Adult Scrubs Camp Offers Chance to Learn about Healthcare
- Article by: Nancy Giguere
- Star Tribune Sales and Marketing
- August 4, 2010 - 12:07 PM
Although opportunities vary by region, the healthcare sector continues to add jobs. So it makes sense to consider a healthcare career. But many people are hindered by lack of knowledge: They don't want to be doctors or nurses, but they're not sure what other options exist.
Trying it out
Scrubs Camp offers them a chance to find out. The program was originally created for high school students by HealthForce Minnesota (www.healthforceminnesota.org), a collaborative partnership of education, industry and community.
"But adults need to try new things, too," says Jane Foote, HealthForce Minnesota executive director. "So we created Adult Scrubs Camp."
Camps have been held on community college campuses in St. Cloud, Rochester and Pipestone. Campers range in age from 18 to 60, and the majority are unemployed or displaced workers.
During three action-packed days, they immerse themselves in the world of healthcare. During the anatomy workshop, for example, they dissect sheep hearts. Even those who think of science as boring or hard are surprised to find the experience fascinating. "It's a real confidence-builder for adults worried about going back to school," Foote says.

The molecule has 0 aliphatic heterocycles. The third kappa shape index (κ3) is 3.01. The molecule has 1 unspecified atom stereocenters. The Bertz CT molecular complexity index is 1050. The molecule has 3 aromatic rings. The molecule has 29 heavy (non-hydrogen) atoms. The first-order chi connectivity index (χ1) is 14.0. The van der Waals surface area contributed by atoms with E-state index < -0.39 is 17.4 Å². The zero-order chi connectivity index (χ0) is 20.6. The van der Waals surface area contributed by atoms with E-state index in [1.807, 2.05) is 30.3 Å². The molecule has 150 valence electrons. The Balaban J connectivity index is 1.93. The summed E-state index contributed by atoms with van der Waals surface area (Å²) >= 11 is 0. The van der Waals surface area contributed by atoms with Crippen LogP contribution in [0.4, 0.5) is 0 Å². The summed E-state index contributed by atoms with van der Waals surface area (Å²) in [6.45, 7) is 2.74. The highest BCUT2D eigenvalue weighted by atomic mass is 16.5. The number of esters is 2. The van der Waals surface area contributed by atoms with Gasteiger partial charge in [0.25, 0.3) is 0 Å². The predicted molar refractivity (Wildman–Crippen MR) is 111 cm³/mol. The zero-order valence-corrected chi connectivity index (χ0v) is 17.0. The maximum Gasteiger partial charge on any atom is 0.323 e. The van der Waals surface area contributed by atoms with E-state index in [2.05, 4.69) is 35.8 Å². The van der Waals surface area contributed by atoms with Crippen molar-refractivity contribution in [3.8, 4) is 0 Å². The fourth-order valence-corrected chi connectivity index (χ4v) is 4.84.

Over 20 different workshops offer hands-on opportunities to check out careers in pharmacy, laboratory science, dental hygiene, occupational therapy, physical therapy, cardiovascular care, health information technology and more.
Campers also attend career change and readiness sessions and receive information about healthcare career resources available to them through educational institutions and workforce development agencies.
"This experience expanded my understanding of the medical field and sparked an excitement that I never had before," one camper wrote in her evaluation.
It is anticipated that more Adult Scrubs Camps will be held around the state. For information, visit www.healthforceminnesota.org/pages/Programs/Adult-Outreach. Or contact the dean of health sciences or allied health at your local community college.
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